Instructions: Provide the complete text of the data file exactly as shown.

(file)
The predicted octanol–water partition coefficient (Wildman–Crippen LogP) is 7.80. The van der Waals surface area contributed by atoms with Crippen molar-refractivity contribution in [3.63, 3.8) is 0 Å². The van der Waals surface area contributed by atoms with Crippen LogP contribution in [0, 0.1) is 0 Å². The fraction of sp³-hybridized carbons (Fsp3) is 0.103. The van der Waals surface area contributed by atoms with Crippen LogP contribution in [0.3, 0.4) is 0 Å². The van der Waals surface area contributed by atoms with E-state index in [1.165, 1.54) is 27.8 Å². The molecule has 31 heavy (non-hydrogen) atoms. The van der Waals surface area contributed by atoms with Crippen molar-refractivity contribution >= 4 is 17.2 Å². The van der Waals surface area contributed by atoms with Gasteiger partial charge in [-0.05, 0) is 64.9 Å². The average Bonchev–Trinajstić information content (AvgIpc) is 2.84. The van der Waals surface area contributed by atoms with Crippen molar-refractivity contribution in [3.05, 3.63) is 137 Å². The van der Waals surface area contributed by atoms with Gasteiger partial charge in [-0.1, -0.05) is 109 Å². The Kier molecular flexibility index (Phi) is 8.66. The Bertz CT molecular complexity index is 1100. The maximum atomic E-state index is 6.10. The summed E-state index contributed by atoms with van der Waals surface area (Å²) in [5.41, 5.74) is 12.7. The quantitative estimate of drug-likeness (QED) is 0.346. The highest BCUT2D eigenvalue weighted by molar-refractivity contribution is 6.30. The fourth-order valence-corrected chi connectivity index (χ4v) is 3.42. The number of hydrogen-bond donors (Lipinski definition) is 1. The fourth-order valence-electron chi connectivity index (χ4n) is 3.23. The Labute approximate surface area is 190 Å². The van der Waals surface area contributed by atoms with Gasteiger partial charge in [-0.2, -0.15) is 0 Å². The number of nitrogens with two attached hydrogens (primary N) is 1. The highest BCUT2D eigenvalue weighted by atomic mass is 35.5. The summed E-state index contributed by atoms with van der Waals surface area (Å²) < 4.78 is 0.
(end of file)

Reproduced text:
The predicted octanol–water partition coefficient (Wildman–Crippen LogP) is 7.80. The van der Waals surface area contributed by atoms with Crippen molar-refractivity contribution in [3.63, 3.8) is 0 Å². The van der Waals surface area contributed by atoms with Crippen LogP contribution in [0, 0.1) is 0 Å². The fraction of sp³-hybridized carbons (Fsp3) is 0.103. The van der Waals surface area contributed by atoms with Crippen LogP contribution in [0.3, 0.4) is 0 Å². The van der Waals surface area contributed by atoms with E-state index in [1.165, 1.54) is 27.8 Å². The molecule has 31 heavy (non-hydrogen) atoms. The van der Waals surface area contributed by atoms with Crippen molar-refractivity contribution >= 4 is 17.2 Å². The van der Waals surface area contributed by atoms with Gasteiger partial charge in [-0.05, 0) is 64.9 Å². The average Bonchev–Trinajstić information content (AvgIpc) is 2.84. The van der Waals surface area contributed by atoms with Crippen molar-refractivity contribution in [3.05, 3.63) is 137 Å². The van der Waals surface area contributed by atoms with Gasteiger partial charge in [-0.1, -0.05) is 109 Å². The Kier molecular flexibility index (Phi) is 8.66. The Bertz CT molecular complexity index is 1100. The maximum atomic E-state index is 6.10. The summed E-state index contributed by atoms with van der Waals surface area (Å²) in [5.41, 5.74) is 12.7. The quantitative estimate of drug-likeness (QED) is 0.346. The highest BCUT2D eigenvalue weighted by molar-refractivity contribution is 6.30. The fourth-order valence-corrected chi connectivity index (χ4v) is 3.42. The number of hydrogen-bond donors (Lipinski definition) is 1. The fourth-order valence-electron chi connectivity index (χ4n) is 3.23. The Labute approximate surface area is 190 Å². The van der Waals surface area contributed by atoms with Gasteiger partial charge in [-0.2, -0.15) is 0 Å². The number of nitrogens with two attached hydrogens (primary N) is 1. The highest BCUT2D eigenvalue weighted by atomic mass is 35.5. The summed E-state index contributed by atoms with van der Waals surface area (Å²) < 4.78 is 0.